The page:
From hemp to herd shares, 2018 was a year of growth and change for WNC farmers and gardeners.
The Oct. 25 event features a small-batch candy roaster grisette ale and a potluck gathering.
Whether cultivated or wild, American persimmons are plentiful this time of year in WNC.
Despite the unique set of challenges it presents, WNC women are increasingly looking to agriculture as a business option.
The goal looks the same for everyone involved: an equitable, resilient system where all community members have access to plenty of nutritious, fresh food.
As its name implies, dent corn has a small dent in each kernel and is mostly used in its dried form as a grain.
The prolific, native berries, can easily be found along the edges of forests or in grassy or disturbed areas in Western North Carolina August through December.
Some say The Steady Collective, Firestorm Books and Coffee, Kairos West Community Center and 12 Baskets Café have reduced the area’s safety by offering services to drug users and homeless clients. The Asheville Police Department has claimed that the number of complaints filed in the neighborhood — including drug use, trespassing and syringes discarded on a nearby playground — have risen dramatically in recent months.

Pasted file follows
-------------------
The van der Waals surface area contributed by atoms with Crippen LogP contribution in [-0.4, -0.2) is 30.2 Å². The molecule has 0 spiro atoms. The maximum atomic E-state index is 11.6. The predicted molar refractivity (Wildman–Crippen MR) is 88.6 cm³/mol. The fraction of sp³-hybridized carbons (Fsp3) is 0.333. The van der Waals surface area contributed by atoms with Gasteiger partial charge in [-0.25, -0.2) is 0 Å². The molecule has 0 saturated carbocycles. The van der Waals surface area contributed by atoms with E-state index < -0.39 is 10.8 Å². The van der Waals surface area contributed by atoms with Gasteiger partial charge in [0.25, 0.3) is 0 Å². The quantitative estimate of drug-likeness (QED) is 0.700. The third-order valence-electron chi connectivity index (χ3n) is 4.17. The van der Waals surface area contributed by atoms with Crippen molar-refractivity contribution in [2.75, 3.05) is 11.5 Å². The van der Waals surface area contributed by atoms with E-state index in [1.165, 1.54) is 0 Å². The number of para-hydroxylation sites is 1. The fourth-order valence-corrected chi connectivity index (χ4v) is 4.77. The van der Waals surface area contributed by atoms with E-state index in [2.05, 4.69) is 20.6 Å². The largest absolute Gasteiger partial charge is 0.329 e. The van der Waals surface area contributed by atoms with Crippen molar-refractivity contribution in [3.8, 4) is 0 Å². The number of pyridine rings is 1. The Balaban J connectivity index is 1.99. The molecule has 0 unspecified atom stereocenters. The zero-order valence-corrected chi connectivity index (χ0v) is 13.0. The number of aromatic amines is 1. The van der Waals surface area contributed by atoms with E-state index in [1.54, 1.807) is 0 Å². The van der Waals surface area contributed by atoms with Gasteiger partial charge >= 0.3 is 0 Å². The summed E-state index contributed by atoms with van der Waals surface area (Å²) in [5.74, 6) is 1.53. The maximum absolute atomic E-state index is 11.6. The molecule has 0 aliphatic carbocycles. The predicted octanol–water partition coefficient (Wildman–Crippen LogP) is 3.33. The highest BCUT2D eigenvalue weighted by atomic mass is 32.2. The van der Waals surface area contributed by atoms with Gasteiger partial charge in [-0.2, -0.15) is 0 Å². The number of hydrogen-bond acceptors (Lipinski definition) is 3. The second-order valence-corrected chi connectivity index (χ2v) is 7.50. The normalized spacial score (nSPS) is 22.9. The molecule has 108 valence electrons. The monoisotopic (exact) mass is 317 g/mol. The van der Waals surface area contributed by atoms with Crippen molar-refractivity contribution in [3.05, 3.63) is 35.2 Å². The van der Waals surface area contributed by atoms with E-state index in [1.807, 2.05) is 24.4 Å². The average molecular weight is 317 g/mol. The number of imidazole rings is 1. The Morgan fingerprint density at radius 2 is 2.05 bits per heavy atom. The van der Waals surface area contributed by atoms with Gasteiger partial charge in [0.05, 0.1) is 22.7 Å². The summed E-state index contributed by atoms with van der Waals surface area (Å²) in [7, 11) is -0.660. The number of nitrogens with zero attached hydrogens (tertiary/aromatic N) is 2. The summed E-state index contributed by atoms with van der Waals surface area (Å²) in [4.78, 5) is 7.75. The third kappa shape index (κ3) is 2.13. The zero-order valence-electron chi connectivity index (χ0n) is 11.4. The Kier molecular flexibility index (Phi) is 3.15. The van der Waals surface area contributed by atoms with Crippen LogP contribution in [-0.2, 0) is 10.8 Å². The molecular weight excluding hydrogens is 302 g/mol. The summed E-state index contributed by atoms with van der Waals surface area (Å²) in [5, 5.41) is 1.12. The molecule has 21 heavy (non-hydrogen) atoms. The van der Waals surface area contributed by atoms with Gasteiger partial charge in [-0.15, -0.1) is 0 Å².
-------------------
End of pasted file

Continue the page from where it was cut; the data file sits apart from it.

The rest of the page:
The enigmatic nightshade vegetable is a summer favorite for local chefs and farmers.
Hayrides, fishing, wine tastings, cooking demos and berry-picking are just a sampling of the events lined up for this year’s tour, which showcases more than 20 small-scale, local farms.
June is high season in Asheville for local berries, including some that can be harvested in the city’s public spaces.
The perennial’s tart edible stalks lend themselves to everything from pies to pickles, and its robust root systems make it an ideal plant for sharing with friends.
Some of Western North Carolina’s freshest spring ingredients are found outside the garden.
A network of local chefs, bakers and food artisans is working with the regional collective to develop innovative culinary uses for WNC’s native tree nuts.
When the weather outside is frosty, simmering food on wood stoves or in slow cookers is a comforting option.
Southern tradition brings winter greens to Asheville’s New Year’s tables, but other cultures also embrace this abundant cold-weather food source.
From root to leaf, this Western North Carolina root crop has culinary uses far beyond the traditional brown sugar and marshmallow holiday treatment.